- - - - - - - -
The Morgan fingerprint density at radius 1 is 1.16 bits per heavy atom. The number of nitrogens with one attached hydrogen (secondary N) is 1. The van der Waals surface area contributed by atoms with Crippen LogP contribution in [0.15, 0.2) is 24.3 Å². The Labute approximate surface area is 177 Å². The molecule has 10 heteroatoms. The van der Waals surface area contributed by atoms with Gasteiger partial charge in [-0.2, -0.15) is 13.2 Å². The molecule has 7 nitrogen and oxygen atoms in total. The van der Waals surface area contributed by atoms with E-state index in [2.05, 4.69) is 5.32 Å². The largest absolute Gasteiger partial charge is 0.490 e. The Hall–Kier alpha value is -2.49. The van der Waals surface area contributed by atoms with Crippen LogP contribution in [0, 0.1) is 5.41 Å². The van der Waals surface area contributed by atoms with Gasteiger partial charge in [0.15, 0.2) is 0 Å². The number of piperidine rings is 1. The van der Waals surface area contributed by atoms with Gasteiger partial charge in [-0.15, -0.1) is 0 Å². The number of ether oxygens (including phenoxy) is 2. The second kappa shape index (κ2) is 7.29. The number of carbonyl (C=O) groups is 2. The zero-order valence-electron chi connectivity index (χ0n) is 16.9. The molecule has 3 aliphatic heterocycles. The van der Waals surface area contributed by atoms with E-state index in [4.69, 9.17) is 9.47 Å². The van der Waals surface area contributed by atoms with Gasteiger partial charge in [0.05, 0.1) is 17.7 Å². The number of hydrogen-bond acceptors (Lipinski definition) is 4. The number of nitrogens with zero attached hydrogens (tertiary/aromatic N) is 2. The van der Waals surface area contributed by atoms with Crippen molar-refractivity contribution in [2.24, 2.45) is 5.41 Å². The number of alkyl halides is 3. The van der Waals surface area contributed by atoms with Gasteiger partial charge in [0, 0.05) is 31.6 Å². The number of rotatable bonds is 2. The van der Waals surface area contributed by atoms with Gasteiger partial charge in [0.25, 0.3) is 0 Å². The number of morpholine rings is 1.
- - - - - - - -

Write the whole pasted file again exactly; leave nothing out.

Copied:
The Morgan fingerprint density at radius 1 is 1.16 bits per heavy atom. The number of nitrogens with one attached hydrogen (secondary N) is 1. The van der Waals surface area contributed by atoms with Crippen LogP contribution in [0.15, 0.2) is 24.3 Å². The Labute approximate surface area is 177 Å². The molecule has 10 heteroatoms. The van der Waals surface area contributed by atoms with Gasteiger partial charge in [-0.2, -0.15) is 13.2 Å². The molecule has 7 nitrogen and oxygen atoms in total. The van der Waals surface area contributed by atoms with E-state index in [2.05, 4.69) is 5.32 Å². The largest absolute Gasteiger partial charge is 0.490 e. The Hall–Kier alpha value is -2.49. The van der Waals surface area contributed by atoms with Crippen LogP contribution in [0, 0.1) is 5.41 Å². The van der Waals surface area contributed by atoms with Gasteiger partial charge in [0.15, 0.2) is 0 Å². The number of piperidine rings is 1. The van der Waals surface area contributed by atoms with Gasteiger partial charge in [-0.15, -0.1) is 0 Å². The number of ether oxygens (including phenoxy) is 2. The second kappa shape index (κ2) is 7.29. The number of carbonyl (C=O) groups is 2. The zero-order valence-electron chi connectivity index (χ0n) is 16.9. The molecule has 3 aliphatic heterocycles. The van der Waals surface area contributed by atoms with E-state index in [4.69, 9.17) is 9.47 Å². The van der Waals surface area contributed by atoms with Gasteiger partial charge in [0.05, 0.1) is 17.7 Å². The number of hydrogen-bond acceptors (Lipinski definition) is 4. The number of nitrogens with zero attached hydrogens (tertiary/aromatic N) is 2. The van der Waals surface area contributed by atoms with Crippen molar-refractivity contribution in [2.24, 2.45) is 5.41 Å². The number of alkyl halides is 3. The van der Waals surface area contributed by atoms with Gasteiger partial charge in [0, 0.05) is 31.6 Å². The number of rotatable bonds is 2. The van der Waals surface area contributed by atoms with Gasteiger partial charge in [0.25, 0.3) is 0 Å². The number of morpholine rings is 1.